this design as the short gate finger (SGF) design. An overview of the SGF design is shown in Fig. 1b. A disadvantage of this approach is the increase in area which is
needed for the interconnect bus. For the third design the interconnects for source and drain were designed in a cross
bar architecture, and stacked in a 3D interconnected manner on top of the active island (Fig. 1c), referred to as 3D
interconnected design (3DI). The direction of each subsequent interconnect level is perpendicular to the interconnects on the previous level. The gate bus runs on the lowest interconnect level in between the active islands. This
design is more compact, as the interconnects are on top of
active, however, due to the cross bar architecture, high potential and low potential lines cross, which necessitates the
need to optimize the inter-metal dielectric (IMD) thickness
for sustaining the high voltage applied between source and
drain in the off-state. The power bars were designed with a
gate drain spacing of 10 m, gate source spacing of 0.75
m and gate length of 1.5 m. The LGF design had an active width of wa=1 mm, while the SGF and 3DI design had
a wa=150 m. All designs had a total gate width of 9 mm.
3 Design methodology To study the impact of the
topology on the functioning of the transistor, it is essential
that models are developed which can predict the electrical
performance of the component. The main difference between the different topologies is related to how the interconnects are routed between the active islands. Therefore,
we have focused on modelling the parasitic resistance and
capacitance due to the interconnects. The goal is to have a
lumped representation for the parasitics at each of the ports
of the transistor, as is shown in the network in Fig. 2.

Figure 2 Lumped equivalent circuit representation of the interconnect parasitics of an AlGaN/GaN PowerHEMT.

3.1 Resistance model The goal was to find a single


lumped resistor representation for the interconnects at each
of the ports (Source/Gate/Drain) and an approximate value
for the resistances. This was done by creating a distributed
lumped component representation of the interconnect netwww.pss-c.com

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work. It was assumed that the distributed network consisted of purely resistive components, and secondly it was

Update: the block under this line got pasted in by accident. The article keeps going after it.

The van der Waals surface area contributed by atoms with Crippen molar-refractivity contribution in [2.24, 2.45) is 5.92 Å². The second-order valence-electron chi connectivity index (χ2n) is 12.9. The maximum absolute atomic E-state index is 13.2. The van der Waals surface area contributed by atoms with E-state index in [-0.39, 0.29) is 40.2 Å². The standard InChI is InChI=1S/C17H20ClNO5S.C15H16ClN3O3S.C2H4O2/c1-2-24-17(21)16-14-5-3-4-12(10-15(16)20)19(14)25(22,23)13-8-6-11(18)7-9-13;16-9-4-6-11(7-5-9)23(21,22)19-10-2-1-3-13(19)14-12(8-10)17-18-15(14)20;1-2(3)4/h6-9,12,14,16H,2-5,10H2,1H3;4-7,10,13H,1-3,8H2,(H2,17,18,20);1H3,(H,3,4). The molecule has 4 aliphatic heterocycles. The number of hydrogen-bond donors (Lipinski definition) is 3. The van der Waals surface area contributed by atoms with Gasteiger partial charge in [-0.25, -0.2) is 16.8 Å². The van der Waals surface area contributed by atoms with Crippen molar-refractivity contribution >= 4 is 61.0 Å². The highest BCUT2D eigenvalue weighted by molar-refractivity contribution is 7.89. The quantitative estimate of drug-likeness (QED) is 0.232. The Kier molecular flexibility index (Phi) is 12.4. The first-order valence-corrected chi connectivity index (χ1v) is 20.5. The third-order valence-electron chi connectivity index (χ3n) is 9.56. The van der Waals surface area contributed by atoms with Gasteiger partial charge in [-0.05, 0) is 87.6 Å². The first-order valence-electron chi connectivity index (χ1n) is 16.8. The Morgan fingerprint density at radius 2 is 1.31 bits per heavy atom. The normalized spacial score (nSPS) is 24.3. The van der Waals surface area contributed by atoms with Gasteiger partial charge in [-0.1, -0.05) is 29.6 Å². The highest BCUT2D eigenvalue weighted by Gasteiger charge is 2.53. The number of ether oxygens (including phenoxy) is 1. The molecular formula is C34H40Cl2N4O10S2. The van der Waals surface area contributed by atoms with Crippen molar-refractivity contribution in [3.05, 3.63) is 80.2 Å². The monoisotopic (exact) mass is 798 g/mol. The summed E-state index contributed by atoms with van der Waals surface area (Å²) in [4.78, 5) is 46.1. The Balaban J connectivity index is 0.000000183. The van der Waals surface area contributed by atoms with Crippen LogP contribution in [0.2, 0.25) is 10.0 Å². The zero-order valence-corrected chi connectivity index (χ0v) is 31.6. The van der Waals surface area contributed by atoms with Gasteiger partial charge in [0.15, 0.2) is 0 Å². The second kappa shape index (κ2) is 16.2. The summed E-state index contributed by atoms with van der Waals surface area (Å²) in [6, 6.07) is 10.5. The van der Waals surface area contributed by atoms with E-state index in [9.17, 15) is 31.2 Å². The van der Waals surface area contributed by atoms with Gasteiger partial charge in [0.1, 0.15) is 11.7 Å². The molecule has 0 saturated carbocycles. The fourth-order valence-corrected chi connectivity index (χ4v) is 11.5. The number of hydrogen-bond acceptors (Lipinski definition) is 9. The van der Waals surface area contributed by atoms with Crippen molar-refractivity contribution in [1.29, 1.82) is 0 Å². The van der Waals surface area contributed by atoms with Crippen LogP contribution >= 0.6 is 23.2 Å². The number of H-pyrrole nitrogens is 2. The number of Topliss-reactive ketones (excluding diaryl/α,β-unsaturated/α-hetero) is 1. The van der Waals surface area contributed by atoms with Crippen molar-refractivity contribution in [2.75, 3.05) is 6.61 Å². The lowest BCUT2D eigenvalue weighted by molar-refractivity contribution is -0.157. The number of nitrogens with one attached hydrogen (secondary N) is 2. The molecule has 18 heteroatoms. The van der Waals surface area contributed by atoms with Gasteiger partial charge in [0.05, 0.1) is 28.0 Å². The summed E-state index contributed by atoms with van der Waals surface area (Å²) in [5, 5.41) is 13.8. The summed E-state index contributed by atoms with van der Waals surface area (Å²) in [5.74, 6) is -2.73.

assumed that for each port all the connections of the interconnect elements to the active region were equipotential,
which were then referenced to ground. An example of a cut
out of a lumped circuit for a portion of the SGF design is
shown in Fig. 3.

Figure 3 Distributed resistance network for a portion of the gatebus for the SGF design.

The geometry of each of the designs was analysed and partitioned in sections through which the current could only
flow in one direction. The resistance (R) of each partition
could be calculated, using the value for the sheet resistance
(Rsh):
R = Rsh W/L ,

(1)

where W is the width of the partition and L is the length of


the partition. Combining all the elements allowed us to
construct the distributed equivalent network. Using the
Kirchhoff rules allows to reduce the network to a single
lumped component.
3.2 Capacitance model For the capacitances we
have considered the parasitic capacitances due to the interconnects, occurring at different geometrical locations. An
overview of the different contributions is given in the diagram, shown in Fig. 4. There are three type of capacitors
considered, the first is an idealized parallel plate capacitor
with a single dielectric in between the metal plates, indicated by Cpp. The second capacitor that was modelled was
a parallel plate capacitor with multiple dielectrics (Cpp,m),
which can be approximated as a series connection of capacitors, with the plate separation and dielectric constant
defined by each subsequent dielectric layer in the stack.
The final capacitor that was considered was due to the
fringing fields (Cff) between the side and top of metal interconnects and the top of a nearby electrode. A conformal
mapping technique was used for calculating Cff [7]. The
analytical formulas for the different capacitance values are
thus given by:
Cpp = 0 r A/d ,

(2)

Cpp,m = 0 A/(d1/1 + ... + dn/n) ,

(3)